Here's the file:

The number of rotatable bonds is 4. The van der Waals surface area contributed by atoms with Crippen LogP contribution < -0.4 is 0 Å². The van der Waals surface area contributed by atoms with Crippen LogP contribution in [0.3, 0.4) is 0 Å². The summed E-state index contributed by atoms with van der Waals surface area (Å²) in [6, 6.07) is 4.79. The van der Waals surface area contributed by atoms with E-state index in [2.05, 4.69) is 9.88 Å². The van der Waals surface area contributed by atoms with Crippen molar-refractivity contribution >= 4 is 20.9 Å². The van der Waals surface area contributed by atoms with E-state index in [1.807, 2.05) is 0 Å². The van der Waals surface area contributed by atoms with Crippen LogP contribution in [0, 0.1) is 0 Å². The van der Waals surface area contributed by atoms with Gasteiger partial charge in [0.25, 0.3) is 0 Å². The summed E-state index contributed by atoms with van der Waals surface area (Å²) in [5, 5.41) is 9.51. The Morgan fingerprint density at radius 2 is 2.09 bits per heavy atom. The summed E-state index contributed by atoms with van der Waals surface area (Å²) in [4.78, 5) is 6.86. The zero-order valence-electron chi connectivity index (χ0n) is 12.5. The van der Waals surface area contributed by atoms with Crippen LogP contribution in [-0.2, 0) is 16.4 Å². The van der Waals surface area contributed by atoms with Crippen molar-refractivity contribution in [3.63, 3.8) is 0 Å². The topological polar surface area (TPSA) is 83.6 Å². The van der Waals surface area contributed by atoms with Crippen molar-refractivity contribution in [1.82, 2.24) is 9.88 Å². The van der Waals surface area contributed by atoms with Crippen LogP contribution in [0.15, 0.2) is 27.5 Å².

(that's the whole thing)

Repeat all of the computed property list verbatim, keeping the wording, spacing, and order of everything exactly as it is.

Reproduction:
The number of rotatable bonds is 4. The van der Waals surface area contributed by atoms with Crippen LogP contribution < -0.4 is 0 Å². The van der Waals surface area contributed by atoms with Crippen LogP contribution in [0.3, 0.4) is 0 Å². The summed E-state index contributed by atoms with van der Waals surface area (Å²) in [6, 6.07) is 4.79. The van der Waals surface area contributed by atoms with E-state index in [2.05, 4.69) is 9.88 Å². The van der Waals surface area contributed by atoms with Crippen molar-refractivity contribution >= 4 is 20.9 Å². The van der Waals surface area contributed by atoms with E-state index in [1.807, 2.05) is 0 Å². The van der Waals surface area contributed by atoms with Crippen LogP contribution in [0, 0.1) is 0 Å². The van der Waals surface area contributed by atoms with Gasteiger partial charge in [0.25, 0.3) is 0 Å². The summed E-state index contributed by atoms with van der Waals surface area (Å²) in [5, 5.41) is 9.51. The Morgan fingerprint density at radius 2 is 2.09 bits per heavy atom. The summed E-state index contributed by atoms with van der Waals surface area (Å²) in [4.78, 5) is 6.86. The zero-order valence-electron chi connectivity index (χ0n) is 12.5. The van der Waals surface area contributed by atoms with Crippen LogP contribution in [-0.2, 0) is 16.4 Å². The van der Waals surface area contributed by atoms with Crippen molar-refractivity contribution in [3.63, 3.8) is 0 Å². The topological polar surface area (TPSA) is 83.6 Å². The van der Waals surface area contributed by atoms with Crippen molar-refractivity contribution in [1.82, 2.24) is 9.88 Å². The van der Waals surface area contributed by atoms with Crippen LogP contribution in [0.15, 0.2) is 27.5 Å².